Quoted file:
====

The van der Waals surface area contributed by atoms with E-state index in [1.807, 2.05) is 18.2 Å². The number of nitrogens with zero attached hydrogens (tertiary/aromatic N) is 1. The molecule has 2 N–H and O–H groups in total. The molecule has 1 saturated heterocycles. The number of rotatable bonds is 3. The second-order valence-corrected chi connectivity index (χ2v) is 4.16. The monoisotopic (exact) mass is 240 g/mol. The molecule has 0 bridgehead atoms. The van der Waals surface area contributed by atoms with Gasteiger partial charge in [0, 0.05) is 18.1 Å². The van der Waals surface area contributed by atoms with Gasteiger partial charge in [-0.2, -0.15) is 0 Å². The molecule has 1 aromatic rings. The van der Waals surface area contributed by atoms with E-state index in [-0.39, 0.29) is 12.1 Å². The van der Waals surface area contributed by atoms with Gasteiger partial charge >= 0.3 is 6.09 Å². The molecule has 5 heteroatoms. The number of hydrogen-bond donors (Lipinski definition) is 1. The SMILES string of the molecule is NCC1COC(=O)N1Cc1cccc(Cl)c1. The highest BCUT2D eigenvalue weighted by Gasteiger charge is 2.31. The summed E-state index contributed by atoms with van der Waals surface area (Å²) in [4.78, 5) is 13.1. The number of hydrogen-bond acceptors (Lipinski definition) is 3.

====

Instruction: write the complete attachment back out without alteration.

The van der Waals surface area contributed by atoms with E-state index in [1.807, 2.05) is 18.2 Å². The number of nitrogens with zero attached hydrogens (tertiary/aromatic N) is 1. The molecule has 2 N–H and O–H groups in total. The molecule has 1 saturated heterocycles. The number of rotatable bonds is 3. The second-order valence-corrected chi connectivity index (χ2v) is 4.16. The monoisotopic (exact) mass is 240 g/mol. The molecule has 0 bridgehead atoms. The van der Waals surface area contributed by atoms with Gasteiger partial charge in [0, 0.05) is 18.1 Å². The van der Waals surface area contributed by atoms with Gasteiger partial charge in [-0.2, -0.15) is 0 Å². The molecule has 1 aromatic rings. The van der Waals surface area contributed by atoms with E-state index in [-0.39, 0.29) is 12.1 Å². The van der Waals surface area contributed by atoms with Gasteiger partial charge >= 0.3 is 6.09 Å². The molecule has 5 heteroatoms. The number of hydrogen-bond donors (Lipinski definition) is 1. The SMILES string of the molecule is NCC1COC(=O)N1Cc1cccc(Cl)c1. The highest BCUT2D eigenvalue weighted by Gasteiger charge is 2.31. The summed E-state index contributed by atoms with van der Waals surface area (Å²) in [4.78, 5) is 13.1. The number of hydrogen-bond acceptors (Lipinski definition) is 3.